Most professionals will experience failure at some point in their career—even award-winning philanthropists like Melinda Gates, Zameena Mejia writes for CNBC.
While she was a general manager at Microsoft, Melinda Gates led a project called Microsoft Bob, she recalls in a LinkedIn article. Now considered one of the world's worst inventions by Time Magazine, Gates' infamous project was a software program that turned your desktop computer into a virtual home, Mejia writes.
Unfortunately, Microsoft Bob demanded a more powerful computer than most people owned at the time, and it was also widely criticized for being overly cute, Gates adds. Although the project was a failure, the experience taught Gates an unforgettable lesson.
Related: Your step-by-step guide to learning from failure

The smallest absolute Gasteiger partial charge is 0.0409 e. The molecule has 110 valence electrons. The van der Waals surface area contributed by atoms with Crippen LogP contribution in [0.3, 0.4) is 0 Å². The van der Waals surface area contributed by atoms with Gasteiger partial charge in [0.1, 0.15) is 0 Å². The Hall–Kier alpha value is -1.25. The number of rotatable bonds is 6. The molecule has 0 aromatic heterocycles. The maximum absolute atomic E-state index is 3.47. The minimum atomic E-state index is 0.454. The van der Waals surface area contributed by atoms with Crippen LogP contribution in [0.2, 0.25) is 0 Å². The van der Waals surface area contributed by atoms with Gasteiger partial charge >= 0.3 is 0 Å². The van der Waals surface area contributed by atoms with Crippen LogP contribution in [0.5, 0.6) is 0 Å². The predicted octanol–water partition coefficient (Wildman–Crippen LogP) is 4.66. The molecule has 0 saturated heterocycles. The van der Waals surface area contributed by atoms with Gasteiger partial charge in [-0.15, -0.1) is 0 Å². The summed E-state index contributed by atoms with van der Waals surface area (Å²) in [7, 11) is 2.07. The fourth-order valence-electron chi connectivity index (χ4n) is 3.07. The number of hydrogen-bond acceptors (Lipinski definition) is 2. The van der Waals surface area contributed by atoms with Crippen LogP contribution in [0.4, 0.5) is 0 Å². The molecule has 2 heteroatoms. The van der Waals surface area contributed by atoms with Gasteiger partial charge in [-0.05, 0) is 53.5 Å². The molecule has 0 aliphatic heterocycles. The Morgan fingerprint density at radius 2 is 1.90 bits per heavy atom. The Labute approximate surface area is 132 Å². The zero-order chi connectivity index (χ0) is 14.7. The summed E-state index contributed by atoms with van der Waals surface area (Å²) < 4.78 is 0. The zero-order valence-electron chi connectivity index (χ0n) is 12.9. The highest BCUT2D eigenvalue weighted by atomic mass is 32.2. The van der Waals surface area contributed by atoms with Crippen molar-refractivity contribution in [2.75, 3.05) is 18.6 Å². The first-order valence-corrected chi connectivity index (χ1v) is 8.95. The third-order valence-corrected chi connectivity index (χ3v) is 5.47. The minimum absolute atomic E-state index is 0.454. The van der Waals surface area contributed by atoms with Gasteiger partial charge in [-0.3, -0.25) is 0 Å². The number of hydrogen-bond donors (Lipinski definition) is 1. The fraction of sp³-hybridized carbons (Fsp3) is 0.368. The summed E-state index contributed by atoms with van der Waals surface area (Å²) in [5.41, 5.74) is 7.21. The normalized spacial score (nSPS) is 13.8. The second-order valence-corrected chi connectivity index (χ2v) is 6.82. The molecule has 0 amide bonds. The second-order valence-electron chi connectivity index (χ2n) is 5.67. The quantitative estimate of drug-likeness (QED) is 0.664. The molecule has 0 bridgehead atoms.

When you take risks, failures—even "spectacular" ones—are part of the process, Gates says. Great leaders take failure as an opportunity to learn from their mistakes and forge a better path forward, she adds.
Embracing failure is a lesson both seasoned professionals and young students can benefit from, says Jennifer Sager, a mental health expert. College can be an ideal place for students to make their own mistakes and build resilience. Students who struggle or even fail will likely come away from the experience knowing more about themselves, Sager notes (Mejia, CNBC, 11/30; Gates, LinkedIn, 11/30).
Also see: How 3 universities bounced back from student success failures
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